Think of it this way: if you want to learn how to assemble a PC, would you start with a bucket of transistors and a soldering iron, or get PC components and some documentation?

2. A Linux-based OS (e.g. Android)

There are quite a few Linux-based operating systems with runtimes fairly-to-drastically different from POSIX. Maemo, Meego, Android and other (most often embedded) operating systems come to mind.

The advantage of this is that you don't need to write your own kernel. The disadvantage of this is that you not only need to design your own distribution, but you'll also have to make most of the packages yourself. You thought compiling gcc and libc was a pain? Try writing your own ANSI-C-compatible C compiler and a full software stack from the ground up. Man years of writing annoying little functions (probably in Assembly) that provide tiny, tiny amounts of satisfaction. You'd also need to learn most of the internals of the Linux kernel, and how it talks to userspace, because that interface is what you'll be building on. You should know most syscall numbers by heart by the end of this. :)

Would you learn lots? Absolutely! More than you ever thought possible. Will it be frustrating and annoying? Oh yes. There's a reason Android wasn't built by a lone guy with a laptop in his spare time. Even gcc wasn't built that way.

3. An Operating System from scratch

This is where you start with an Assembler and C compiler and write your own kernel — if your OS even has a kernel. It's not universally the case. Download all the datasheets you can find for your hardware, and off you go. Once you have a basic kernel running, you can see about a runtime. You could write your own runtime, or you could make sure your kernel is partially or fully POSIX compatible, and then you'll have a full GNU runtime at your disposal. You'll ‘just’ have to make the first layer of libraries and get gcc running on your new OS.

Is this rewarding? Amazingly so. Will it be hard? If the names Donald Knuth, Andrew Tanenbaum mean nothing to you, you should probably reconsider. There'll be lots of studying theoretical computer science. There's an incredible amount of theory that goes into making an operating system truly from scratch. Unfortunately, there's also an amazing amount of tedium with modern systems.

It used to be, you just burned a ROM with a JMP instruction in the right place, socketed it, powered up, and you were done. Modern systems need serious amounts of work just to get a CPU core up and running, memory setup, an input device enumerated, and an output device started. There are entire books on each of these tasks (I have a book on the original VGA that's over 1,000 pages — growing up with 8-bit machines I'd assumed programming the 1987 VGA would have been simple, and I was seriously annoyed, but I learned a lot of stuff in the process!)

So, should you?

You absolutely should try. Don't have misconceptions about ‘succeeding’, unless your goals are set from the beginning. Maintaining an OS/distribution is an open-ended task that's usually done by large groups of people. But even attempting to do this will hone your skills and teach you new ones.

Btw, I'm speaking from (often painful) experience with respect to most of these things. I've (co-)written embedded low-level runtimes for a few CPUs (studies/work/fun), and I'm writing an toy OS for a toy CPU at the moment (that's all for fun).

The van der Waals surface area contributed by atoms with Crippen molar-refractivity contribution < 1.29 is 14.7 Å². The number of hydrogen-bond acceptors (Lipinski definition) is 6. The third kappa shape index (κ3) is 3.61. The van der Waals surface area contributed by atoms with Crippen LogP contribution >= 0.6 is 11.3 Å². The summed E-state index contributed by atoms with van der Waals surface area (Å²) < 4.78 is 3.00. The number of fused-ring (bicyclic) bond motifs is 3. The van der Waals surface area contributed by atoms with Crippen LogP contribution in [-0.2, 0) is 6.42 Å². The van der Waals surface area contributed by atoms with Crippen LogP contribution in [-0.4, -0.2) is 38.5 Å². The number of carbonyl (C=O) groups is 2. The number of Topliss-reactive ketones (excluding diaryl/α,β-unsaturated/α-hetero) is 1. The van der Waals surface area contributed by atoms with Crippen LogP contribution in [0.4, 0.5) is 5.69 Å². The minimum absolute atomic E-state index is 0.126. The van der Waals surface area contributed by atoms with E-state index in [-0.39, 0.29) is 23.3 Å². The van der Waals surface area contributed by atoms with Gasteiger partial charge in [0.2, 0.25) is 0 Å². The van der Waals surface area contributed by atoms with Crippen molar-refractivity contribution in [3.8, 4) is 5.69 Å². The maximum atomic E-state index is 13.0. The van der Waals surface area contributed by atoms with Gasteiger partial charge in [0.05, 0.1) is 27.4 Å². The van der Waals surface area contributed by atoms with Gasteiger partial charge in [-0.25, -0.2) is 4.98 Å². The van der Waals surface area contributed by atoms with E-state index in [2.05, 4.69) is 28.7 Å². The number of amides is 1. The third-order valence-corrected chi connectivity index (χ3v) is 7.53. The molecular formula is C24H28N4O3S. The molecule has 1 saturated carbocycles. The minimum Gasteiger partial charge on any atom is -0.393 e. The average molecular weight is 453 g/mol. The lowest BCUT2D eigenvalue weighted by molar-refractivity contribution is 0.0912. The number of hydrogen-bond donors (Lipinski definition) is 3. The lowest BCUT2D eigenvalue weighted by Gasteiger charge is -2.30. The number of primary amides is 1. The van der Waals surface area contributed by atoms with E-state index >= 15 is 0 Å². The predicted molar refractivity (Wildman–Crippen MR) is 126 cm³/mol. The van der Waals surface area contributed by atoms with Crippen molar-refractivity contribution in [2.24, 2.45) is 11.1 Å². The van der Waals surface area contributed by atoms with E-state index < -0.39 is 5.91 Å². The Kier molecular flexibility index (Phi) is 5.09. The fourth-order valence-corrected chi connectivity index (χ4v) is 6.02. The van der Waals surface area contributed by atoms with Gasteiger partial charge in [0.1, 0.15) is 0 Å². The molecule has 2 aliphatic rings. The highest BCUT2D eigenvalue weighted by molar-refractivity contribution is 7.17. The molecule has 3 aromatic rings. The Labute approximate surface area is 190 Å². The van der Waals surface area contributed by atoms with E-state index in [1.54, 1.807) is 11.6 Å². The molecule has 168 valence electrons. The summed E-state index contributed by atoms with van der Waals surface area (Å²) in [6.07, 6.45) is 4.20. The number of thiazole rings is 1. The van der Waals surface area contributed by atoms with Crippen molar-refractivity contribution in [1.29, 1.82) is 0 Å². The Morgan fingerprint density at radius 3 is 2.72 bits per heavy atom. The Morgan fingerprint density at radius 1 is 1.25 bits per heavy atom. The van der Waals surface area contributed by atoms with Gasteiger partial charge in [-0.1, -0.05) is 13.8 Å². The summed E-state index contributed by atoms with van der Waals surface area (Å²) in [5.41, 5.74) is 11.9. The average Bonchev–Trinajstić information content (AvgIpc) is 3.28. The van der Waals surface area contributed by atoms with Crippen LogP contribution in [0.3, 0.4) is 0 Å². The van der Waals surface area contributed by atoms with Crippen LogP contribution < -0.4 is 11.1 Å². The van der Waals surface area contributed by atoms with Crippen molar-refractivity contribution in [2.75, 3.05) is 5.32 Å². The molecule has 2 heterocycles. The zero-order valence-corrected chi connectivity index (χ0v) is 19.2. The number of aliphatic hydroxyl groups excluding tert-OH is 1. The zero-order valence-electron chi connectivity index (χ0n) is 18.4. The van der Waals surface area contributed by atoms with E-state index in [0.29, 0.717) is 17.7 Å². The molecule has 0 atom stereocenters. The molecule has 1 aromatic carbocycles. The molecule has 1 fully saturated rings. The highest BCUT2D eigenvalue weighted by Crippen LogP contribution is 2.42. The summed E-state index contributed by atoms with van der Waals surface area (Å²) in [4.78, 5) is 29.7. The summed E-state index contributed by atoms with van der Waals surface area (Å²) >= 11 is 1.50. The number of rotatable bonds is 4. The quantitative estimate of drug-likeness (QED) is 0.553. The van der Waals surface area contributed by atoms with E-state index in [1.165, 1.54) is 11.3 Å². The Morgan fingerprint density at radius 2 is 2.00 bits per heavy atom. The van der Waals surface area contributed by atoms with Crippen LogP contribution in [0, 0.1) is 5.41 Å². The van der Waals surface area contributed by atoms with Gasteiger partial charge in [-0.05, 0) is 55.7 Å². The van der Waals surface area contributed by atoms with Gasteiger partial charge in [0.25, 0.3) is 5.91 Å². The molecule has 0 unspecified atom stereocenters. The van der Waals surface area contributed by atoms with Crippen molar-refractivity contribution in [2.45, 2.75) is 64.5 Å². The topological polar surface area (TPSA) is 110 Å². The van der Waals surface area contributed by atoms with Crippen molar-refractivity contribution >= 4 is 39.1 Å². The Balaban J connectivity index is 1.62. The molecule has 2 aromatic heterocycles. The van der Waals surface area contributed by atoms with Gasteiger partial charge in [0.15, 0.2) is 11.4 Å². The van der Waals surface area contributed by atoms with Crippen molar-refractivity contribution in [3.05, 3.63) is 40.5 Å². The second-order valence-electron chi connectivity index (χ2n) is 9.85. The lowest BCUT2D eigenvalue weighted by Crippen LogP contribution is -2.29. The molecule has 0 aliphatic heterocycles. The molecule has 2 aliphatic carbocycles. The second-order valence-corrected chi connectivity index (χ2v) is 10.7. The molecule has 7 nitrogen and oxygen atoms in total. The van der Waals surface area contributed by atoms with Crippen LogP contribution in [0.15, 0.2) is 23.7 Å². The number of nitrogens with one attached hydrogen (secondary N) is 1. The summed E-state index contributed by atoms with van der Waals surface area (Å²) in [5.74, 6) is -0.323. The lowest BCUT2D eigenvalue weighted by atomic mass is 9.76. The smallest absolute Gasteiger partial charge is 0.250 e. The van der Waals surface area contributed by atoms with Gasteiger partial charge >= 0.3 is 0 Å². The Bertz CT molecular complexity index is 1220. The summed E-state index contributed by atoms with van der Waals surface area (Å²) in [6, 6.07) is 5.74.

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Woah. That was intense. My goal that I had in mind was #2. A few years ago I had started to make a kernel. It was a total disaster. So I started to look toward linux. Are there any documents or references that you could suggest that for #2? –  Coder404 Mar 31 '12 at 14:13
    
If you can get hold of the Maemo SDK, it's a good example, and most of it is open source (barring necessarily closed-source applications like the GSM phone). Maemo only runs on ARM (the SDK emulates a Nokia tablet via qemu). It's Debian-based, makes heavy use of DBus, SQLite and has an X11+GTK GUI (you may not be able to use that — licensing). OpenWRT has no GUI, is more bare-bones. OpenWRT is a good choice too. It runs on many architectures and is made for routers so it's network-heavy and very light, which means it's simple to read the code. It still has a simple package manager though! –  Alexios Apr 1 '12 at 7:14
    
As the excellent rant above says, look around for something one lone guy can acomplish in a reasonable time. Most probably helping out on some distribution or hacking around on one project will keep you busy. –  vonbrand Jan 18 '13 at 1:22
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Follow the steps given in the following tutorial to compile a kernel in Ubuntu:

How to compile a kernel: The Ubuntu Way"

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but I dont want to make an os that runs ubuntu. I am trying to create a stand-alone os that runs its own system. The link that you shared describes how to take the linux kernel and update the kernel in ubuntu. Can the same methods be used for a stand-alone os? –  Coder404 Mar 30 '12 at 14:20
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Philosophical question: is a distribution based on Linux a separate OS? If you start with the Linux (or any nix) kernel, you're going to be building something in a very particular direction. If you're making your own OS from *scratch (and not a Linux distribution), I recommend installing a virtual machine hypervisor like qemu or virtualbox and learning your preferred platform's low-level particulars: machine details, assembly language, etc. Start from that, not from an immense, ready-made system with all the decisions already made. –  Alexios Mar 30 '12 at 14:26
    
I did exactly that with VBox. I am trying to make the os with the kernel from kernel.org –  Coder404 Mar 30 '12 at 14:36